I am a strong believer in worldbuilding deaigned specific to purpose. Before putting anything on a map or creating a single location or power, it is necessary to specify what kind of campaign is going to be set in the world and what kinds of things are intended to happen during play. Of course you can always just create a fantasy world according to whatever whims of your fancy at the moment, but this temds to results in settings were anything is possible and nothing is promoted over anything else. But when running a campaign, the group needs to be on the same page on what kind of story the characters are in so that they and the GM can work together instead of against each other. And having the right kind of setting for the campaign can shoulder a huge part of the burden of that job. A purposfully designed campaign setting has content that attracts the players to engage with certain themes and modes of play, and also sets up invisible soft barriers to not drift away too far from the campaign’s focus by not presenting much to interact with outside of its intended scope. A diplomacy and politics campaign doesn’t need much detail about the survival challenges in the wilderness, and it actually helps maintaining the focus when there isn’t really much of interest for the players to do in the forests and hills. So even when the players are free to “do anything”, a purposefully designed world will keep the campaign on focs without the players ever noticing barriers.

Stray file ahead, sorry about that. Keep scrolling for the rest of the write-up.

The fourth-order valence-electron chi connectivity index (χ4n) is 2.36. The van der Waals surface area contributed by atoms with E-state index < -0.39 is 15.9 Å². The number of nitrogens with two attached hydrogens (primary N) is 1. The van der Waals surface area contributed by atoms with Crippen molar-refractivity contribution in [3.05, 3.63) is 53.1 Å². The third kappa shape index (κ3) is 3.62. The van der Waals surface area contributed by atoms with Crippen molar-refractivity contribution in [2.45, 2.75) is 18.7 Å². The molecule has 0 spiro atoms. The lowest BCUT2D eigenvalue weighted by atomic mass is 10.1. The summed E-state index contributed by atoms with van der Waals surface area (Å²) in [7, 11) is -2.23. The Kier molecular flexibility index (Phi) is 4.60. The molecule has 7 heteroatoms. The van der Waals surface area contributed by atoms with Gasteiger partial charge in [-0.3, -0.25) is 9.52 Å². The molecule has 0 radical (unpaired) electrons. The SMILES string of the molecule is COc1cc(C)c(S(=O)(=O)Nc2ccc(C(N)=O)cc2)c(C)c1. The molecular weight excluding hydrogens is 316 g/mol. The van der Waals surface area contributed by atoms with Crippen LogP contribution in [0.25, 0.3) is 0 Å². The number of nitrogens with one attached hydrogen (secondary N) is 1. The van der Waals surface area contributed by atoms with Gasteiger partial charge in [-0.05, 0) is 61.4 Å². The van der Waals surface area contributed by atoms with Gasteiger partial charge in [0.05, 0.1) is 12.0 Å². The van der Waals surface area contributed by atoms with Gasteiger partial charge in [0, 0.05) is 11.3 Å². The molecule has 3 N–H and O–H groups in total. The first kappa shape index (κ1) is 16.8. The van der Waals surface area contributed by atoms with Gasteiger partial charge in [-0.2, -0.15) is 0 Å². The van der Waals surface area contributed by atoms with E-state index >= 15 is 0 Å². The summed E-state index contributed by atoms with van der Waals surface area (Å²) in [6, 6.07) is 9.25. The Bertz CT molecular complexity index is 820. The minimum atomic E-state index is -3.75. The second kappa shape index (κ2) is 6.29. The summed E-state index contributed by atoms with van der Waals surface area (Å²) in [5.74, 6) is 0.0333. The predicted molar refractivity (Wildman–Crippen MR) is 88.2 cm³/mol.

For this new setting, the main focus of mode of play that I am aiming for is establishing, expanding, and defending of strongholds in the wilderness. Forbidden Lands already exists as a game system for such campaigns, and the sandbox tools from Kevin Crawford’s Red Tide are also big inspirations to me for populating the surronding environment with various neighbors. A huge inspiration that really got me hooked on the whole idea is of course the videogame Kenshi, which really is very much the same thing in a post-apocalyptic desert.